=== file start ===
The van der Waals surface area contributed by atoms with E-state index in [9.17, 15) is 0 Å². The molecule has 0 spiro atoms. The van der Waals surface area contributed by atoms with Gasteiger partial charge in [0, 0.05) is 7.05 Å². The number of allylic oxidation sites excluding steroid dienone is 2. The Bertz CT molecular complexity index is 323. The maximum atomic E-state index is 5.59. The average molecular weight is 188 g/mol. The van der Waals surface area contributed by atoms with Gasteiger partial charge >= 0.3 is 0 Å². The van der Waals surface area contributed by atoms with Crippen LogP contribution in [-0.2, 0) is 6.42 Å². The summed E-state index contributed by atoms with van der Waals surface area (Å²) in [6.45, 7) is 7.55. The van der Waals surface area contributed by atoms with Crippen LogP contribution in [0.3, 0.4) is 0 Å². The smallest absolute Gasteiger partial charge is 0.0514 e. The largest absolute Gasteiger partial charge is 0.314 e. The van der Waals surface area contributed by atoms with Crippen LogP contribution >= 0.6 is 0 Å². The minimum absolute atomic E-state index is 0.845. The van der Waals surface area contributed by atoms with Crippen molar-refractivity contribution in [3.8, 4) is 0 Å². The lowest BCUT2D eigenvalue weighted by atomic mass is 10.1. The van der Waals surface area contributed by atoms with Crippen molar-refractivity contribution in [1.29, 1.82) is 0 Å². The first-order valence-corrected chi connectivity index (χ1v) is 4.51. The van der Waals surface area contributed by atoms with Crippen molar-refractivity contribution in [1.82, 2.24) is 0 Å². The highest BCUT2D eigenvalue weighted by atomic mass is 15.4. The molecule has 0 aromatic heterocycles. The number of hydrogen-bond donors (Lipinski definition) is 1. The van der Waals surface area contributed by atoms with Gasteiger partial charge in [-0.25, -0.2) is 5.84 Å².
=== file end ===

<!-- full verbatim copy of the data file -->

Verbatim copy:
The van der Waals surface area contributed by atoms with E-state index in [9.17, 15) is 0 Å². The molecule has 0 spiro atoms. The van der Waals surface area contributed by atoms with Gasteiger partial charge in [0, 0.05) is 7.05 Å². The number of allylic oxidation sites excluding steroid dienone is 2. The Bertz CT molecular complexity index is 323. The maximum atomic E-state index is 5.59. The average molecular weight is 188 g/mol. The van der Waals surface area contributed by atoms with Gasteiger partial charge >= 0.3 is 0 Å². The van der Waals surface area contributed by atoms with Crippen LogP contribution in [-0.2, 0) is 6.42 Å². The summed E-state index contributed by atoms with van der Waals surface area (Å²) in [6.45, 7) is 7.55. The van der Waals surface area contributed by atoms with Crippen LogP contribution in [0.3, 0.4) is 0 Å². The smallest absolute Gasteiger partial charge is 0.0514 e. The largest absolute Gasteiger partial charge is 0.314 e. The van der Waals surface area contributed by atoms with Crippen LogP contribution >= 0.6 is 0 Å². The minimum absolute atomic E-state index is 0.845. The van der Waals surface area contributed by atoms with Crippen molar-refractivity contribution in [3.8, 4) is 0 Å². The lowest BCUT2D eigenvalue weighted by atomic mass is 10.1. The van der Waals surface area contributed by atoms with Crippen molar-refractivity contribution in [1.29, 1.82) is 0 Å². The first-order valence-corrected chi connectivity index (χ1v) is 4.51. The van der Waals surface area contributed by atoms with Crippen molar-refractivity contribution in [1.82, 2.24) is 0 Å². The highest BCUT2D eigenvalue weighted by atomic mass is 15.4. The molecule has 0 aromatic heterocycles. The number of hydrogen-bond donors (Lipinski definition) is 1. The van der Waals surface area contributed by atoms with Gasteiger partial charge in [-0.25, -0.2) is 5.84 Å².